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I have an array of strings of variable length. Currently I have a loop that iterates through the array to find the longest string in array. Is there any way I could use LINQ to write it in more efficient and / or cleaner way?

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5 Answers 5

up vote 19 down vote accepted

It won't be much more efficient, however it would be a bit cleaner to do something like:

var strings = new string[] { "1", "02", "003", "0004", "00005" };

string longest = strings.OrderByDescending( s => s.Length ).First();

Output: 00005

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great! thanks, I have used FirstOrDefault(). It sure looks cleaner, but is there any advantage on performance side? –  vrrathod Jun 29 '11 at 17:07
    
@vrrathod There is no performance gain, it's still doing the same iterative logic you had, it's just a more concise syntax, which is what LINQ is all about. –  Brandon Moretz Jun 29 '11 at 17:09
    
It sure does the same thing. Here is how I tested. I generated an array of 5000 strings. LINQ takes about 15 cpu ticks on my machine. I wrote an old fashioned loop that compares length of strings. It returns in 0 ticks. The diff i guess is for sorting. –  vrrathod Jun 29 '11 at 17:36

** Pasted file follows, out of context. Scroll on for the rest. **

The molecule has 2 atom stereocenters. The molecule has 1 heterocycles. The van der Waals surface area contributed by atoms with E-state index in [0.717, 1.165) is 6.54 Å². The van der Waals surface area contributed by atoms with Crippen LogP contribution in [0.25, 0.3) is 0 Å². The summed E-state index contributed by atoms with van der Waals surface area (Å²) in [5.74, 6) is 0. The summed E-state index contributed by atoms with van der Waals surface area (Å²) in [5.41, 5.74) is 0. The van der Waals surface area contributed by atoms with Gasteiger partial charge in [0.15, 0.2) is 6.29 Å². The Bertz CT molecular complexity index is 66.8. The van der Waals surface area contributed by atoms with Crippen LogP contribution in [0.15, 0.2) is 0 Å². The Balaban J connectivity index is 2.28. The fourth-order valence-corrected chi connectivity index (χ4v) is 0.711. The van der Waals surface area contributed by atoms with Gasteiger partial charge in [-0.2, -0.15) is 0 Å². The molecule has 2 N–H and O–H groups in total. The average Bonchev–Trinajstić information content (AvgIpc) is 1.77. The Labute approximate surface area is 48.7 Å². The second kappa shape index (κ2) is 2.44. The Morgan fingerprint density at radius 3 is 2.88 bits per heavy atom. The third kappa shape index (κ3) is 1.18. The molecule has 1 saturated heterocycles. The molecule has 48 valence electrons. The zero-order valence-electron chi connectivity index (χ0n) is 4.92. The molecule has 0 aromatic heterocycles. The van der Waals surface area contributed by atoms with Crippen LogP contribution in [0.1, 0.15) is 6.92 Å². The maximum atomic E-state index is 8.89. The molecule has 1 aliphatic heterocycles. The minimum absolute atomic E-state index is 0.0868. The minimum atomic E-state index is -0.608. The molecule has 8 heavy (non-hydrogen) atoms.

string [] strings;
return strings.OrderByDescending (s => s.Length).First ();
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I don't have a compiler right now but this will also work.

string[] arr = new string[] { "a", "aa", "aaa" };
var longest = arr.Max(w => w.Length)
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This finds the greatest length but not the string itself. –  Vache Aug 13 at 21:58
string[] arr = new string[] { "a", "aa", "aaa" };

var longest = arr.Where(s => s.Length == arr.Max(m => m.Length)).First();

output aaa

This way the code is clearly getting you the string with the max length.

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this sure works. But its of O(N^2), so it would take a little longer than the other answer. For Ex. on 5000 string array strings.OrderByDescending( s => s.Length ).First(); would return in about 15 CPU ticks on my machine, while this would take about 390. ticks. –  vrrathod Jun 29 '11 at 17:31
    
Yes, I realise this. I put it up because it states what it is doing, rather than using a side effect of ordering. –  Matt Ellen Jun 29 '11 at 17:33
strings.Aggregate(string.Empty, (seed, f) => f.Length > seed.Length ? f : seed);

Aggregate syntax is slightly harder to read than the other methods, but strictly speaking it's more efficient than the other approaches I see here as it doesn't require sorting. Just an O(N) implementation.

EDIT: This approach, along with most of the others here assumes there are no null values in your lest, lest f.Length throw a null ref exception. A quick ternary operator (f != null ? f.Length : 0) would fix that if it were a valid for your enumerable.

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